Bile

From Citizendium, the Citizens' Compendium
Jump to: navigation, search
This article is developing and not approved.
Main Article
Talk
Related Articles  [?]
Bibliography  [?]
External Links  [?]
Citable Version  [?]
 
This editable Main Article is under development and not meant to be cited; by editing it you can help to improve it towards a future approved, citable version. These unapproved articles are subject to a disclaimer.

Bile is a complex secretion produced in the [[liver] and secreted into the duodenum via the common bile duct (CBD). Among with other secretions delivered by the CBD, it has a role in digestion, as an emulsifying agent.

Its composition includes bile acids and their salts, cholesterol, and electrolytes. It addition, it contains some highly pigmented substances, such as bilirubin, biliverdin (biliverdine), bilifuscin, biliprasin, choleprasin, bilihumin, and bilicyanin. These both have a role in the visible yellow pignentation of jaundice,[1] and as laboratory measurements. Drugs that stimulate bile production by the liver are choleretic, while those that accelerate flow of bile into the duodenum are cholagogues.

The primary human bile acids are derived from cholesterol in the liver and usually conjugated with glycine or taurine. They include:

The secondary bile acids are further modified by bacteria in the intestine. They play an important role in the digestion and absorption of fat.

Disorders of bile secretion and flow

Gallbladder disease

Bile can solidify into gallstones, which are the obstructions in cholelithiasis. They are most commonly made of cholesterol and calcium bilirubinate. [2]Bile disorders most often manifest in gallbladder disease, which has four stages:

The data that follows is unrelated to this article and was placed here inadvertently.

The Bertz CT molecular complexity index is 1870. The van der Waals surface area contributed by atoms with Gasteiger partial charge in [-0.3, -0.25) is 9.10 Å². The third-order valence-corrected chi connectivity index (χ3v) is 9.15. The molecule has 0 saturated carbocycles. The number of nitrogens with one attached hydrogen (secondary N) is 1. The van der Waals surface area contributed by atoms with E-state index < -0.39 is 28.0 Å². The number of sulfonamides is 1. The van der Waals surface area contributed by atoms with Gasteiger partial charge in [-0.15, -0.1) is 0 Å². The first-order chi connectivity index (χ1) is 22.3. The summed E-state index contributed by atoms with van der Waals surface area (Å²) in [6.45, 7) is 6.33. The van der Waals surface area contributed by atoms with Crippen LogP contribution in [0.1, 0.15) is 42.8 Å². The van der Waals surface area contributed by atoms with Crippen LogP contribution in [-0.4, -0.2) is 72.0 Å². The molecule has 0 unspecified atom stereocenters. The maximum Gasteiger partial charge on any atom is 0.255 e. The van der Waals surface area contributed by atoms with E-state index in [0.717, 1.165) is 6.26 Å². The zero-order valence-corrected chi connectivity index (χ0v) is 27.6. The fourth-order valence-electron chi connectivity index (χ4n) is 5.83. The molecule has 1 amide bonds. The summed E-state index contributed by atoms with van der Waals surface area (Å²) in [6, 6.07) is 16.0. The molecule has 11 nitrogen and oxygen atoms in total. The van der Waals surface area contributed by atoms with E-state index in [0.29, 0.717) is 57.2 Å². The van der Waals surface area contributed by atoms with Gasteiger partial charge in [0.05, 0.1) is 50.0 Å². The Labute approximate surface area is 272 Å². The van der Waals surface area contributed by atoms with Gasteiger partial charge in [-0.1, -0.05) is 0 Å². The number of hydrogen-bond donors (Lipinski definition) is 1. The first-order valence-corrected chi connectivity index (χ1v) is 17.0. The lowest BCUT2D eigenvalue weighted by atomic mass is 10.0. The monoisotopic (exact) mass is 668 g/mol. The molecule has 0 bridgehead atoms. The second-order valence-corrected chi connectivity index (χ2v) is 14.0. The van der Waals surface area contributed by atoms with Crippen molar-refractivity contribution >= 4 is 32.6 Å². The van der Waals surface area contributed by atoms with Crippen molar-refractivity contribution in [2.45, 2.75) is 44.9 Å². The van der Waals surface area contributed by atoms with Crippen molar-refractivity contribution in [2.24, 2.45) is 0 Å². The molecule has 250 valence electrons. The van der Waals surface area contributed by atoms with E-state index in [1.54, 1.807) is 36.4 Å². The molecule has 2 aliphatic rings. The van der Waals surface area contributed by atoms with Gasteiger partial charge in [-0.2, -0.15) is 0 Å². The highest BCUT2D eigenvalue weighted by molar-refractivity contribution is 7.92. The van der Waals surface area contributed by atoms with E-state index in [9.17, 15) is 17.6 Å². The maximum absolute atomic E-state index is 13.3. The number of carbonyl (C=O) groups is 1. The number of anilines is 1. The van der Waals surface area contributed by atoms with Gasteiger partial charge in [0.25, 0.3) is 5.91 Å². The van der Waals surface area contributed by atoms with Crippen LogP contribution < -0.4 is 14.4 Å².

1. Lithogenic, or a stage predisposing to gallstone formation
  2. Asymtomatic gallstones
  3. Episodic biliary colic/acute cholecystitis
  4. Complicated cholelithiasis

Asymptomatic gallstones may be detected by various imaging studies. Ultrasound is the best overall study when there is specific suspicion of stones; other studies may be appropriate in specific cases.

Laboratory values are normal in asymptomatic gallstones and minor biliary colic.

In acute cholecystitis, the total white blood cell count may rise, with elevations in polymorphonuclear neutrophils. In more severe diseases, there may be elevations of bilirubin and liver-associated enzymes.

When the CBD is obtructed, even briefly, bilirubin and alkaline phosphatase serum levels increase. [3] If a stone obstructs the ampulla of Vater, blocking the pancreatic exit, amylase may rise.

The combination of increasing leukocytosis, even with antibiotic therapy, accompanied by elevations in liver function tests, is a serious prognostic sign generally calling for urgent surgery.

Treatment of gall bladder disease

In general, the preferred treatment is endoscopic or surgical, but there can be a role for drug treatment.

Pharmacologic

Ursodeoxycholic acid, a bile acid natural to bears, lowers the cholesterol content of bile, both by reducing creation of cholesterol by the liver, and by reducing the detergent effect of bile salts in the gallbladder, protecting gallbladder structures that can hold cholesterol. Reduction of cholesterol in bile may prevent the formation of stones, and reduce the size of cholesterol-containing existing stones. When the stones become small enough, they may pass through the CBD.

Interventional

Removal of the gall bladder, usually by endoscopy with open surgery reserved only for special cases, is the preferred approach. There are various more or less invsive techniques that may be appropriate; see cholecystectomy.

Alternatively, endoscopic retrograde sphincterotomy, performed by a gastroenterologist, may be able to remove small stones, or reduce risk of subsequent.

References

  1. Hoffman, HN et al. (1960), "Bile Pigments of Jaundice", J. Clin. Invest. 39: 132-142, DOI:10.1172/JCI104011
  2. Heuman DM, et al. (Aug 2, 2006), "Cholelithiasis", eMedicine
  3. Corlette, MB et al., "Transient bile duct obstruction. Response of serum bilirubin and alkaline phosphatase levels in the rat", Arch Surgery